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2014 Lawns & Dandelions

Lawns and Dandelions by Roy Josephy , Richbar Golf and Gardens

‘Tis the season that fresh green lawns tend to disappear and are overtaken by dandelions. Dandelions are a spring flowering perennial that is most visible this time of the year, as the season progresses they tend to become less prominent. In the past, people were led to believe that the best thing to do for lawns was to apply copious amounts of weed and feed. Weed and feed pesticide and fertilizer combinations have been banned from the Canadian market for several years now but people still ask for it. Here are a few tips that I hope will help to provide you with a lawn that is pleasing and yet environmentally friendly.

The best weed control is a healthy lawn. De-thatch and apply a good slow release fertilizer in the spring. We recommend 25-4-10, our house blend. Research has shown that a little bit of iron in lawn fertilizers cuts nitrogen requirements significantly, slow release fertilizers provide a longer lasting more even feed.

If your lawn suffers from compaction common in clay soil, aerate at least once a year, this will encourage deeper roots. When watering your grass water deeply and infrequently to encourage deeper roots. Set your mower a little higher, the shorter the grass the more stress and the less likely to compete with weeds. Allow yourself to live with a few weeds and only apply herbicides when absolutely necessary: remember the flowering time is relatively short.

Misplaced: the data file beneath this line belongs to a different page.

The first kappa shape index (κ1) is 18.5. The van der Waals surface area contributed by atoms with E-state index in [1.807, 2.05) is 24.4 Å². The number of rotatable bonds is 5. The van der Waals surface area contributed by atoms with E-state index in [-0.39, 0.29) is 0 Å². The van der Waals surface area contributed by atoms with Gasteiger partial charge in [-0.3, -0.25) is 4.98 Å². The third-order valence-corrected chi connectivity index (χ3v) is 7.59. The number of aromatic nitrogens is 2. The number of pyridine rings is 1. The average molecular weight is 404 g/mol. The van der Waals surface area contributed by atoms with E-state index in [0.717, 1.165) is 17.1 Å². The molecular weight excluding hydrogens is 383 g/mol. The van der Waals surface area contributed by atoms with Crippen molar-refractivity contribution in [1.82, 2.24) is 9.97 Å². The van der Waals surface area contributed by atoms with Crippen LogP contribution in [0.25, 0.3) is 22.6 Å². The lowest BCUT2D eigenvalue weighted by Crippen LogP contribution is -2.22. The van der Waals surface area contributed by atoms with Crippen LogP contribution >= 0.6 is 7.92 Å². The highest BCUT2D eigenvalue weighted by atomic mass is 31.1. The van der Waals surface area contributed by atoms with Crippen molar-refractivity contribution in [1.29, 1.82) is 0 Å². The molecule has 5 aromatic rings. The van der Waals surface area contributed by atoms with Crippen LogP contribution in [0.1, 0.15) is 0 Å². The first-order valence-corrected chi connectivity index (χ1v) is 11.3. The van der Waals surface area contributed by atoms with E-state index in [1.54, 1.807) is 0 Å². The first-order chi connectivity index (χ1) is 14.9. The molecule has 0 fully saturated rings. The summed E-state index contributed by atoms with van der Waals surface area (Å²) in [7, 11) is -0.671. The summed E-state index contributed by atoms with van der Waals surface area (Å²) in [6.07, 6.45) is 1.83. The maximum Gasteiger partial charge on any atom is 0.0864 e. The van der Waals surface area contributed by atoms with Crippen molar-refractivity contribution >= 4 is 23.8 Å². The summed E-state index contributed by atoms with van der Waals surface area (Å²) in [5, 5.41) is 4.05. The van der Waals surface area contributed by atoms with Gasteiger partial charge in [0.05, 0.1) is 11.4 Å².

If you must kill those weeds instantly, wait for warm weather and active leaf growth. Liquid herbicides, such as Killex , are still available to the home gardener. Be very careful with any lawn weed chemical around flower beds and deciduous trees such as birch, any broad leafed plant may be susceptible to damage. Do not apply lawn herbicides to new lawns that have had fewer than three mowings. New lawns are sensitive to herbicide and once grass becomes established the weeds often disappear on their own.

Properly managed lawns are a net benefit to the environment. They sequester carbon, produce oxygen, absorb run-off and trap air borne particles.

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